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Collaborative & Proactive Solutions: This is How Problems are Solved

By Aisha Powell, CEI Intern

Disruptive behavior in children—from having an occasional angry outburst, or escalating to more troublesome actions, like lying and stealing—is much more complex than it looks. While it can range in expression, the trauma that is often at the root of such behavior can result in emotional and mental disorders down the line if children are not taught effective self-regulation skills. For teachers and educators, addressing these issues holistically can result in increased success. Studies have shown that effective treatment can include things such as early intervention and a combination of parent and schoolwide involvement (CHADD, 2018; Greene, 2018). Clinical Child Psychologist Dr. Ross Green developed the Collaborative & Proactive Solutions (CPS) Model to help adults identify, resolve, and address these problems.

CPS Model and Addressing the Problem

When there are behavior disruptions, instead of focusing on the child as the “problem,” Dr. Green contends that adults need to find a way to meet both the adult’s and child’s needs. After his long career in research and practice, he created the Collaborative & Proactive Solutions model (CPS) to help caregivers and children improve their relationships by breaking down the steps needed to come to a healthy agreement. Substantial research has proven that the CPS model works to help reduce disruptive behavior and improve parent-child relationships (Lives in the Balance, n.d.).

The first stage is about approaching the problem from a sympathetic standpoint. The four steps are:

  1. Emphasize the problem (and solving it) and not behaviors (and modifying them). Too often, blame and guilt are put on children when a problem occurs, which causes more tension and apprehension.

  2. Engage in collaborative, not unilateral, problem solving. “Solving” a problem without consideration from both parties is not finding a real solution. Instead, there should be a collaboration between both child and adult to find a solution that acknowledges both their perspectives. This will empower both the child, who will feel like their voice is an integral and important part of a solution, and the adult, who wants to better understand the child.

  3. Undertake proactive, not reactive, problem solving. Do you know why a child is feeling challenged? If the answer is no, then you first need to find out when and why a child will feel challenged, in order to have a plan of action before they show disruptive behaviors.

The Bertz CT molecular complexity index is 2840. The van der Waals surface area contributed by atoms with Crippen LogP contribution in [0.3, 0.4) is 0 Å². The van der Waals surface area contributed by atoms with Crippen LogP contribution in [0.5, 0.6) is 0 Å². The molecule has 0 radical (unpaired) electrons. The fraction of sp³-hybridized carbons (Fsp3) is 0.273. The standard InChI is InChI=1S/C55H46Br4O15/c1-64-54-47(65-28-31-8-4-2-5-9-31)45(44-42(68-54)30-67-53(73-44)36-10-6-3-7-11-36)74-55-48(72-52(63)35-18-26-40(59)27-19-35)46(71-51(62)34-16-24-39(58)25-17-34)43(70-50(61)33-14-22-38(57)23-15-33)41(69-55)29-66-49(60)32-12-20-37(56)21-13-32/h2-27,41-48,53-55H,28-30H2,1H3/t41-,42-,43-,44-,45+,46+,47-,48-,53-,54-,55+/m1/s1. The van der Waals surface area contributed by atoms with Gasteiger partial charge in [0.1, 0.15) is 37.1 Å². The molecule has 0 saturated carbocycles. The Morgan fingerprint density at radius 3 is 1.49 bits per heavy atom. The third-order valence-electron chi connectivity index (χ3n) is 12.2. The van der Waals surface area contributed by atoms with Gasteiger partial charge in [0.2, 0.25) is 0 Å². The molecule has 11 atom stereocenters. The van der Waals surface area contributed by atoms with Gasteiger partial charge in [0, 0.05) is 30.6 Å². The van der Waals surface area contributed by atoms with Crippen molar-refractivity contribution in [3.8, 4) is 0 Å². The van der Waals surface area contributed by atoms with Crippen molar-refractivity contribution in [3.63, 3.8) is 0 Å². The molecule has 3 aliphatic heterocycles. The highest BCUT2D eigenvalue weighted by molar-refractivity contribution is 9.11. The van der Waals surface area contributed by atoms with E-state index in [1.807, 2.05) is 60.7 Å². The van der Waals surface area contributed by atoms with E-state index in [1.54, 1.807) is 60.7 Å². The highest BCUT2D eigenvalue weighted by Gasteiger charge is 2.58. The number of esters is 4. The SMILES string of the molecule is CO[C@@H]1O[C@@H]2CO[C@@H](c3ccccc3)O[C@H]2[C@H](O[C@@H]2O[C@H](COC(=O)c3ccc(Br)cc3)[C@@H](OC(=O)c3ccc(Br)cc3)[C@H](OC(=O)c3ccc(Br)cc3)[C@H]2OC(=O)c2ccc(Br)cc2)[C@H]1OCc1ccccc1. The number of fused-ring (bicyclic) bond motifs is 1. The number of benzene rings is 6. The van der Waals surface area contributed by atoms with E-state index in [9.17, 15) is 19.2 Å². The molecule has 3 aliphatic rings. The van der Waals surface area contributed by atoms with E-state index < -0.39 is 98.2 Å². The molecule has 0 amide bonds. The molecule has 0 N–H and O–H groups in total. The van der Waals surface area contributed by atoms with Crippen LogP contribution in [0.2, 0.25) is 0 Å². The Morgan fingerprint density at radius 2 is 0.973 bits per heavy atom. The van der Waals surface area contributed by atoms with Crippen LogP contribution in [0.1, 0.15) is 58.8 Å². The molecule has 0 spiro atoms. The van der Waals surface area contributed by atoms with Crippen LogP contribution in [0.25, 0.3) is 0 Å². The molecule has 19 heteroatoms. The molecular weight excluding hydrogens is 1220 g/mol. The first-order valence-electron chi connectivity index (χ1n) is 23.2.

4. Remember: Kids do well, if they can. Don’t assume that a child wants to be challenging on purpose. Instead, remember that—like you—they are doing the best they can. If they don’t have the skills to regulate their behavior, adult expectations may be impossible to meet until they acquire the necessary strategies and tools.

Many researchers have studied the best treatment options for children with disruptive behavior disorders. Some include early intervention, some highlight intense parent involvement, and others stress schoolwide involvement. But a combination of the three is what is needed to truly address the problem. Dr. Ross Green has studied Oppositional Defiant Disorder (ODD) and Conduct Disorder (CD)—the diagnoses given when misbehavior goes beyond mere disruption and becomes unsafe to the student or their peers. He found that a clash between child and parental or educational expectations can cause children to react in ways that are disruptive because they don’t yet have the skills to meet those expectations (Green, 2018).

Success in the Classroom

At Bloomfield Public Schools, an 11-school district in Essex County, New Jersey, implementing the CPS model proved to be a rewarding experience for parents and teachers alike. During a 9-week program, spearheaded by Dr. Greene, they were able to offer parent-teacher workshops introducing the four steps and how to effectively intervene for better outcomes. It was positively received and resulted in the CPS model being implemented in their district-wide intervention practices to help “change the lenses” of staff members and parents alike (Bloomfield Public Schools, n.d).

The CPS model can be implemented in both educational and home settings to help resolve instances of misbehavior on the spot and alleviate them in the future. To do this effectively, adults must take a collaborative approach with an emphasis on problem-solving. Green advises starting with empathy. First, gather information to identify the child’s concerns. Next, define adult concerns. Lastly, work together to find a solution that is realistic and mutually satisfactory. If necessary, you can also set the problem aside and agree to come back to it at a time when the tension has lessened.

For more information about the CPS model and tools to support your children, please visit the Lives In Balance website to download more resources.


Bloomfield Public Schools. (n.d.). CPS Model.

Children and Adults with Attention Deficit/Hyperactivity Disorder (CHADD). (2018). Disruptive behavior disorders.

Greene, R. W. (2018). Transforming school discipline: Shifting from power and control to collaboration and problem solving. Childhood Education, 94(4), 22–27.

Lives in the Balance. (n.d.). Research etc.


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